Journal of the New Zealand Medical Association, 25-January-2013, Vol 126 No 1368
Smokers are patients too and deserve more respect: a response to the 'smoking around hospitals' letter by Crane and colleagues
I was encouraged to read the letter from Crane et al1 pointing out the “peculiar perversity” of the Smokefree Environments Act which has moved patients with a smoking addiction from within to the public spaces around our hospitals. Their major concern is with patient safety.
I am astounded at the lack of dignity we give such patients. Our profession has abjectly ignored our obligation to treat such patients with respect. In Auckland Hospital we have a continuous band of smokers in wheelchairs on the main thoroughfare (Park Road). They sit in their hospital gowns, often with bandaged stumps or clinging onto drips or pumps displayed for the derision of the passing motorist or bus passenger. This is akin to the old village stocks where miscreants were placed for the amusement of others. Those unfortunates who are unable to make it to the open road are condemned to experience every nicotinic cell in their body crying out for its fix. The only comfort being transdermal nicotine, which is nothing like the real thing. We enforce such withdrawal on those who only have a few days or even hours left to live.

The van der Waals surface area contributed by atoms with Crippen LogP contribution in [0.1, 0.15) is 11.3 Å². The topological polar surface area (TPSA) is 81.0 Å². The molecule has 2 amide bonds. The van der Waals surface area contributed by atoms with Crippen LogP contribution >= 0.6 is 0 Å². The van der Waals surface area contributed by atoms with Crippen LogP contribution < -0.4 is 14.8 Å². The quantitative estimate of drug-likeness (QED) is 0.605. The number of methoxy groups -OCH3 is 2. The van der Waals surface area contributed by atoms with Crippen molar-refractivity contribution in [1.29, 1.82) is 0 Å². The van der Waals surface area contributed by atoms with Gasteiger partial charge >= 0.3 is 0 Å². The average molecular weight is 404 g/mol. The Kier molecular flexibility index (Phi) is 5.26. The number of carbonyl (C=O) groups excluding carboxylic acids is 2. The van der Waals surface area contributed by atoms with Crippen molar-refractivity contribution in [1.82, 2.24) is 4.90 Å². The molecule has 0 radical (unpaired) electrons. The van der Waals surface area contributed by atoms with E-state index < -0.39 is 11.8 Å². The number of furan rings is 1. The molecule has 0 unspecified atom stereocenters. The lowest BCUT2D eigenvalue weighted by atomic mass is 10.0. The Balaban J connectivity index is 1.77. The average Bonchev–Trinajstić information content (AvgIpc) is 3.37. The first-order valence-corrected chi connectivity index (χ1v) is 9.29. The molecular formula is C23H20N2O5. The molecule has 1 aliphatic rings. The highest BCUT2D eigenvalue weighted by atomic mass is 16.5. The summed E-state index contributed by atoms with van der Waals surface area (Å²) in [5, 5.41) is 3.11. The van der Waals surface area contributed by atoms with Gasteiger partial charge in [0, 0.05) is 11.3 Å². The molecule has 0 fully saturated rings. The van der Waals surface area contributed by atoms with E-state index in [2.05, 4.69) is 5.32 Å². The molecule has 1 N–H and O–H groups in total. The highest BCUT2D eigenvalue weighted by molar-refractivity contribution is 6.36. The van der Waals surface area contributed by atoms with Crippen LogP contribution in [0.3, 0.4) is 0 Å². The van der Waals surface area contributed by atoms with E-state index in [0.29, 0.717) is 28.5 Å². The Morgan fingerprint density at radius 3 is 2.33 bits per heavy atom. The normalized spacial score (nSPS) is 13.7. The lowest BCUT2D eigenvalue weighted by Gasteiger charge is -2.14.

Smoking is legal. The Government receives significant revenue from the habit. We deny our smoking patients the respect that is due to them. This is in contrast to the opiate addict. Their habit is illegal, there is no cost recovery and yet we, rightly, treat them with compassion, dignity and privacy.
It is time for the Medical Profession to redress this balance and advocate for our patients while maintaining our support of policies to reduce the prevalence of smoking within our communities.
Dept of General Medicine
Auckland District Health Board
Auckland, New Zealand
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